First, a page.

In WWII, the Air Force was calculating the best way to take Saipan, a key island to set up the final bombing of Japan. They brought in a team of experts to find the plan that would minimize casualties while still maintaining a high probability of success. Objectively, the best plan was to have 25% of the planes carry a full load of bombs and have 75% of the planes stay home. Because of the weight of the bombs, the pilots wouldn’t have enough fuel to make it back. But even assuming all of them died, the 25% casualty rate was less than if they had 100% of the planes go with partial bomb loads and enough fuel to get home. This would likely result in a 30% or higher casualty rate. So the suicide mission was not as callous a strategy as it seems at first. And to make it fair, the pilots would be selected by lottery so they all had an equal chance of being selected.
The pilots rejected this plan. They preferred a higher casualty rate in exchange for being in control of their own fates. Eyal Winter, in his book “Feeling Smart,” suggests that this is overconfidence bias. None of them thought they would be one of the 30% in Plan B because they all thought that they were above average bomber pilots. Just like 90% of drivers think they are above average and 99% of college professors think they are above average (although I have talked about how these are not as biased as they seem on the surface when you look at the details). But in a lottery, their own ability couldn’t save them.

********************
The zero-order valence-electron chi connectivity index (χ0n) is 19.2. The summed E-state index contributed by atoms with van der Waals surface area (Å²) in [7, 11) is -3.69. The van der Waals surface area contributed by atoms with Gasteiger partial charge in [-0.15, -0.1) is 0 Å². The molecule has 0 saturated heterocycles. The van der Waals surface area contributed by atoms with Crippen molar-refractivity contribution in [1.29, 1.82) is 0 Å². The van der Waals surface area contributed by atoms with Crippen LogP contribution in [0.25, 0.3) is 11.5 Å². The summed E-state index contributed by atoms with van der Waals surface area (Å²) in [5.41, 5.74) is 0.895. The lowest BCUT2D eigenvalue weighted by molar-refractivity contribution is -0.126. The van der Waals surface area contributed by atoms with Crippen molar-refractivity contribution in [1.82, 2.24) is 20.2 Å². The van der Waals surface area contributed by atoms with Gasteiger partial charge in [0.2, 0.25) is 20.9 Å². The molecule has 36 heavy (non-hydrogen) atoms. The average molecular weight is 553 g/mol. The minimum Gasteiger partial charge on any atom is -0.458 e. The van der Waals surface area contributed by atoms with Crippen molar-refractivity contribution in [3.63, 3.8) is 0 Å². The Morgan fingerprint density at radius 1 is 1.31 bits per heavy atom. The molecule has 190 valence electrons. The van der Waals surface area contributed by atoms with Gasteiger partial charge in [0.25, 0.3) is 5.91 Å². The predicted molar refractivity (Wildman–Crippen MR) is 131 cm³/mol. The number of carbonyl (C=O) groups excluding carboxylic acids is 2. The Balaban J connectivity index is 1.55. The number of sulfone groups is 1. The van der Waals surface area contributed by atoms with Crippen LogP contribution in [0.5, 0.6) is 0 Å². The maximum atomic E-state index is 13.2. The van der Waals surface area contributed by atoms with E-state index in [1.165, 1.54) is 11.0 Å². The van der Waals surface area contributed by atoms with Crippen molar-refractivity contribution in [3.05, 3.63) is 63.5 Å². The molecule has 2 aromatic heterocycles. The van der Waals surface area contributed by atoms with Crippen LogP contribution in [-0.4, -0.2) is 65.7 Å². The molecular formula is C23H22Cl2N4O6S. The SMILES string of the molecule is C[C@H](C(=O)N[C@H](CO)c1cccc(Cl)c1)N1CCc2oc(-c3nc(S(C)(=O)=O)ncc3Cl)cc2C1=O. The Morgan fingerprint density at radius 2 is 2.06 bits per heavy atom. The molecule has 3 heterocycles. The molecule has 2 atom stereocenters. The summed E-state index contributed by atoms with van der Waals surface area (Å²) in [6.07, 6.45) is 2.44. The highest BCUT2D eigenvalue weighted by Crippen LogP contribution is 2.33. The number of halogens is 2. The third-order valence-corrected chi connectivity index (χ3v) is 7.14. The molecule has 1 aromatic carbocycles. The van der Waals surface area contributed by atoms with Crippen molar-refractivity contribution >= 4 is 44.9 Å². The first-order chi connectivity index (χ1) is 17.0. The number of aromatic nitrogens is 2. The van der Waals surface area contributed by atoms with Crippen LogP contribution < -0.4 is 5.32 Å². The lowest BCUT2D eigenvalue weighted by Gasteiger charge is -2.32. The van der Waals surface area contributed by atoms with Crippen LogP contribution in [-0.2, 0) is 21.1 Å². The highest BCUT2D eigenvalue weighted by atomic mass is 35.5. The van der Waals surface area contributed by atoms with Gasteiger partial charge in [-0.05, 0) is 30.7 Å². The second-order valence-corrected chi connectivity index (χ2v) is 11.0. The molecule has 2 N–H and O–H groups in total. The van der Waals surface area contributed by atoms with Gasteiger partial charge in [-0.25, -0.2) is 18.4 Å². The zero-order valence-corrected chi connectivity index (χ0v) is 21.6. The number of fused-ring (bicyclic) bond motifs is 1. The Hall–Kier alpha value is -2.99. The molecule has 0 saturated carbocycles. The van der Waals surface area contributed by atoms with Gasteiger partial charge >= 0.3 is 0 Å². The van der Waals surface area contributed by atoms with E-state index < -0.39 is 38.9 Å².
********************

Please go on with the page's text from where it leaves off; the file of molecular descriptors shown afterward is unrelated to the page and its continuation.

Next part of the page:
In this surprising book, Eyal Winter asks a simple question: why do we have emotions? If they lead to such bad decisions, why hasn’t evolution long since made emotions irrelevant? The answer is that, even though they may not behave in a purely logical manner, our emotions frequently lead us to better, safer, more optimal outcomes.
I think it might be something else – the nature of intrinsic motivation. The only way military pilots can deal with the constant risk of death is to believe in what they are doing. Part of intrinsic motivation is feeling in control of your actions. So even if they truly believed that their odds were lower with plan B, just being in control of their fate felt better than a lottery. This is known to be a powerful influence on motivation and even stronger in groups such as the military.
I can’t ask you which of these feels more correct because I don’t expect many of us have had jobs where your lives are constantly at risk (unless there are more police, firefighters, and active military reading EID than I realize). But if you have expertise, experience, or opinions about intrinsic motivation and/or overconfidence bias, perhaps you can weigh in.
Image Credit: Magnus Manske